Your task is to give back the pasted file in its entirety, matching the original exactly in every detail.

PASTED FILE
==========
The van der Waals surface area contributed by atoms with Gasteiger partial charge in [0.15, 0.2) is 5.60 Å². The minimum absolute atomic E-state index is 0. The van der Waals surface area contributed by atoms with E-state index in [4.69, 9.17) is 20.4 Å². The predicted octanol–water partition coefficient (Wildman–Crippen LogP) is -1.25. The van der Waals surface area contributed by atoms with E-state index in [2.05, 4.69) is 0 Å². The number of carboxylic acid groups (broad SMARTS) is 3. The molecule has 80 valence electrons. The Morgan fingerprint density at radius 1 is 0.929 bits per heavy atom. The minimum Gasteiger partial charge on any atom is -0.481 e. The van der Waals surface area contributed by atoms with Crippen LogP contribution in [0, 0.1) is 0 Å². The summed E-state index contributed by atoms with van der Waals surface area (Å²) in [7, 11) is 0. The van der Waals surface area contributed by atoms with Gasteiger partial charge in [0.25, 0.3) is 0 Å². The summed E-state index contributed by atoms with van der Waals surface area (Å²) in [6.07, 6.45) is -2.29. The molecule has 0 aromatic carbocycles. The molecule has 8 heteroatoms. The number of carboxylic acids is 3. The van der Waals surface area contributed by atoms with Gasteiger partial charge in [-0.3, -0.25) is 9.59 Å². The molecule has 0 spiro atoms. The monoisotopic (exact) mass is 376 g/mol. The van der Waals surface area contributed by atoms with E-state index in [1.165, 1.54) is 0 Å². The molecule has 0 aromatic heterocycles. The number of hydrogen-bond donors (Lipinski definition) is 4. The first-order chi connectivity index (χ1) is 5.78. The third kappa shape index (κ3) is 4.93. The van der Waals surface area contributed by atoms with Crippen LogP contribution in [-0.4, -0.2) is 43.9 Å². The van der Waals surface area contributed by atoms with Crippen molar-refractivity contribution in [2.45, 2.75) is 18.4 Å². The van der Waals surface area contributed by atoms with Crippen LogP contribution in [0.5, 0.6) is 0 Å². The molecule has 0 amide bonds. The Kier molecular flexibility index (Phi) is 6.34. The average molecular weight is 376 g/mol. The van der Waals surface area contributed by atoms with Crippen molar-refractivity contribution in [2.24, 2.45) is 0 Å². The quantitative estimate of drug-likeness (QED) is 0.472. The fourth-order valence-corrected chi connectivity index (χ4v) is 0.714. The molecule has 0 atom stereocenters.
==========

The van der Waals surface area contributed by atoms with Gasteiger partial charge in [0.15, 0.2) is 5.60 Å². The minimum absolute atomic E-state index is 0. The van der Waals surface area contributed by atoms with E-state index in [4.69, 9.17) is 20.4 Å². The predicted octanol–water partition coefficient (Wildman–Crippen LogP) is -1.25. The van der Waals surface area contributed by atoms with E-state index in [2.05, 4.69) is 0 Å². The number of carboxylic acid groups (broad SMARTS) is 3. The molecule has 80 valence electrons. The Morgan fingerprint density at radius 1 is 0.929 bits per heavy atom. The minimum Gasteiger partial charge on any atom is -0.481 e. The van der Waals surface area contributed by atoms with Crippen LogP contribution in [0, 0.1) is 0 Å². The summed E-state index contributed by atoms with van der Waals surface area (Å²) in [7, 11) is 0. The van der Waals surface area contributed by atoms with Gasteiger partial charge in [0.25, 0.3) is 0 Å². The summed E-state index contributed by atoms with van der Waals surface area (Å²) in [6.07, 6.45) is -2.29. The molecule has 0 aromatic carbocycles. The molecule has 8 heteroatoms. The number of carboxylic acids is 3. The van der Waals surface area contributed by atoms with Gasteiger partial charge in [-0.3, -0.25) is 9.59 Å². The molecule has 0 spiro atoms. The monoisotopic (exact) mass is 376 g/mol. The van der Waals surface area contributed by atoms with E-state index in [1.165, 1.54) is 0 Å². The molecule has 0 aromatic heterocycles. The number of hydrogen-bond donors (Lipinski definition) is 4. The first-order chi connectivity index (χ1) is 5.78. The third kappa shape index (κ3) is 4.93. The van der Waals surface area contributed by atoms with Crippen LogP contribution in [-0.4, -0.2) is 43.9 Å². The van der Waals surface area contributed by atoms with Crippen molar-refractivity contribution in [2.45, 2.75) is 18.4 Å². The van der Waals surface area contributed by atoms with Crippen LogP contribution in [0.5, 0.6) is 0 Å². The molecule has 0 amide bonds. The Kier molecular flexibility index (Phi) is 6.34. The average molecular weight is 376 g/mol. The van der Waals surface area contributed by atoms with Crippen molar-refractivity contribution in [2.24, 2.45) is 0 Å². The quantitative estimate of drug-likeness (QED) is 0.472. The fourth-order valence-corrected chi connectivity index (χ4v) is 0.714. The molecule has 0 atom stereocenters.